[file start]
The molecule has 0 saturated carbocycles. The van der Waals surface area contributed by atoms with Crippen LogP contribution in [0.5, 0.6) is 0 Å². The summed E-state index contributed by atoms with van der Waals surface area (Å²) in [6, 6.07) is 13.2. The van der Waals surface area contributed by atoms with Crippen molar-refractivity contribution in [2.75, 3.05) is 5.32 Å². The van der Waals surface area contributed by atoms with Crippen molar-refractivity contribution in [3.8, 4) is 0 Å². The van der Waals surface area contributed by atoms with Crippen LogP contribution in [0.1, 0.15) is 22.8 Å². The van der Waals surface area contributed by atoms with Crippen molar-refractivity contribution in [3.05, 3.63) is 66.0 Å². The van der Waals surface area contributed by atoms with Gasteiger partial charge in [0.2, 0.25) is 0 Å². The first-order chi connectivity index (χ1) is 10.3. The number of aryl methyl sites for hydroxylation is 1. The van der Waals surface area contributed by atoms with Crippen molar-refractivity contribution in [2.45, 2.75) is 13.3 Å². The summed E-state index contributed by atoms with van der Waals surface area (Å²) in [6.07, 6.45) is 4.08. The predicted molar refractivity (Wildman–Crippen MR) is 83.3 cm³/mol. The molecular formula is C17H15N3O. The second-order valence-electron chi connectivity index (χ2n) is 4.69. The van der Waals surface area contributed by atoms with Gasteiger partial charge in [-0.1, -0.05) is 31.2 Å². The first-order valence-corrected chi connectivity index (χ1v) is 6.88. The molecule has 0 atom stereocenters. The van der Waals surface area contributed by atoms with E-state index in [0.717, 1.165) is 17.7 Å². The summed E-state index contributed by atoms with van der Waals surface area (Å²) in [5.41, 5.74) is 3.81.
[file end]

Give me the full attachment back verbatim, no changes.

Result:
The molecule has 0 saturated carbocycles. The van der Waals surface area contributed by atoms with Crippen LogP contribution in [0.5, 0.6) is 0 Å². The summed E-state index contributed by atoms with van der Waals surface area (Å²) in [6, 6.07) is 13.2. The van der Waals surface area contributed by atoms with Crippen molar-refractivity contribution in [2.75, 3.05) is 5.32 Å². The van der Waals surface area contributed by atoms with Crippen molar-refractivity contribution in [3.8, 4) is 0 Å². The van der Waals surface area contributed by atoms with Crippen LogP contribution in [0.1, 0.15) is 22.8 Å². The van der Waals surface area contributed by atoms with Crippen molar-refractivity contribution in [3.05, 3.63) is 66.0 Å². The van der Waals surface area contributed by atoms with Gasteiger partial charge in [0.2, 0.25) is 0 Å². The first-order chi connectivity index (χ1) is 10.3. The number of aryl methyl sites for hydroxylation is 1. The van der Waals surface area contributed by atoms with Crippen molar-refractivity contribution in [2.45, 2.75) is 13.3 Å². The summed E-state index contributed by atoms with van der Waals surface area (Å²) in [6.07, 6.45) is 4.08. The predicted molar refractivity (Wildman–Crippen MR) is 83.3 cm³/mol. The molecular formula is C17H15N3O. The second-order valence-electron chi connectivity index (χ2n) is 4.69. The van der Waals surface area contributed by atoms with Gasteiger partial charge in [-0.1, -0.05) is 31.2 Å². The first-order valence-corrected chi connectivity index (χ1v) is 6.88. The molecule has 0 atom stereocenters. The van der Waals surface area contributed by atoms with E-state index in [0.717, 1.165) is 17.7 Å². The summed E-state index contributed by atoms with van der Waals surface area (Å²) in [5.41, 5.74) is 3.81.